Tag Archives: young adult


Book Review: THE GRAVEYARD BOOK – Written by Neil Gaiman and Illustrated by Dave McKean


Gaiman, Neil. 2008. Ill Dave McKean. THE GRAVEYARD BOOK. NY: Harper Collins. ISBN 978-0060530921


THE GRAVEYARD BOOK opens with the tragic story of a small toddler whose parents were murdered in their bed by a man named Jack.  This child (later named Nobody or “Bod”) escapes from the murderer by climbing out of his crib, crawling out of his house, and into the neighborhood graveyard. The kind-hearted ghosts who reside in the graveyard shelter him from the murderer and take him into their “home”.  This award-winning tale “follows Bod’s progress as he grows from baby to teen, learning life’s lessons amid a cadre of the long-dead, ghouls, witches, intermittent human interlopers” (Broadhead n.d.).


Stories that revolve around “ghosts…and the supernatural are…very popular with young readers” (Vardell 2008, 210).  However, THE GRAVEYARD BOOK is not an ordinary ghost story.  The initial frightening opening scene of THE GRAVEYARD BOOK is soon replaced by a wonderfully tender cast of ghostly characters including “teachers, workers, wealthy prigs, romantics, pragmatists and even a few children” (Edinger 2009).  The story’s tone rapidly shifts “elegantly from horror to suspense to domesticity” (Edinger 2009).  This makes THE GRAVEYARD BOOK appropriate for younger tweens as well as teens.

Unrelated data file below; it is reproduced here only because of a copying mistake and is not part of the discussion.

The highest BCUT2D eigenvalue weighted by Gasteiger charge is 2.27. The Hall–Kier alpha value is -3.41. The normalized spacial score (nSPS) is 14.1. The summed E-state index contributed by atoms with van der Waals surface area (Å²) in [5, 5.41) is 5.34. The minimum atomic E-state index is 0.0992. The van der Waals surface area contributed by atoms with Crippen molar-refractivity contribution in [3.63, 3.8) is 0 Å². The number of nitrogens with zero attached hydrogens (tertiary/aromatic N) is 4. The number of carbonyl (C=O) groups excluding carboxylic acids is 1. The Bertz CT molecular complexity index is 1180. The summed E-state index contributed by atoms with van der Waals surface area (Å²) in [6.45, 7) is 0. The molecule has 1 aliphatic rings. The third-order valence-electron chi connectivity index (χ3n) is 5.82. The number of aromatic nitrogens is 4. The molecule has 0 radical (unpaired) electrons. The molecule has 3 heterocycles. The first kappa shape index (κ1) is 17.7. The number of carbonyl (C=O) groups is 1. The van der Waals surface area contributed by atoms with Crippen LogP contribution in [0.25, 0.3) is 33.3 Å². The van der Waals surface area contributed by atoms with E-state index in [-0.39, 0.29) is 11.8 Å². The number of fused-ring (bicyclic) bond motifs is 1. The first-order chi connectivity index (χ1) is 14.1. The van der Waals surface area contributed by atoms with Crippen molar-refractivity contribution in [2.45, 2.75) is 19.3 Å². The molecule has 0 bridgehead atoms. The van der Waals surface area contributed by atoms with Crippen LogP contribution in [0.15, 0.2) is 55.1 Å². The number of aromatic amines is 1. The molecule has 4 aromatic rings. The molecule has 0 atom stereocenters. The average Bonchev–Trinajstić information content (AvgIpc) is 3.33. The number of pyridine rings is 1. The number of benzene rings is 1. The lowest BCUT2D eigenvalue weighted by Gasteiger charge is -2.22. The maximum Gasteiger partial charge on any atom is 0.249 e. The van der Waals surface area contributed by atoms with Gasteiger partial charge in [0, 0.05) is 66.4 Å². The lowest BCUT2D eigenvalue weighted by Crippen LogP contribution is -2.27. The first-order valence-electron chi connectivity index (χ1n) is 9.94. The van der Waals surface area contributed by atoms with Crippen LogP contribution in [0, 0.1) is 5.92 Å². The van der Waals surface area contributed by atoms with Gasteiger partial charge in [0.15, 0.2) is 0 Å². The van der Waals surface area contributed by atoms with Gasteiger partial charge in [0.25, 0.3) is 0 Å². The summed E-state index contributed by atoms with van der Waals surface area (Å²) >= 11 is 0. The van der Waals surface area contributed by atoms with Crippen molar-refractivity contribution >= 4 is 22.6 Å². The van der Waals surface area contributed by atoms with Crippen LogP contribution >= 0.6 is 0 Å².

As the book skips through Nobody’s childhood, he makes multiple mistakes and encounters numerous adventures rendering him an appealing and charming character.  Gaiman paints a vivid picture of the graveyard residents as their introduction is tied in with charming antidotal stories of their former life. This book would make a positive addition to any library whose readers are ages 8 and up.


Enrichment Activities:

There are many teacher extension activities that can be found online for this Newberry Award winning novel.  For instance, Scholastic has a THE GRAVEYARD BOOK teacher’s guide that includes writing prompts, discussion questions, vocabulary, and alternate extension activities.  For a fun extension activity, there are several GRAVEYARD BOOK themed games on Neil Gaiman’s website for young readers called Mouse Circus (http://www.mousecircus.com/bookdetails.aspx?BookID=1).


Book Trailer:


Reviews: (taken from Neil Gaiman’s website at http://www.mousecircus.com/bookdetails.aspx?BookID=1)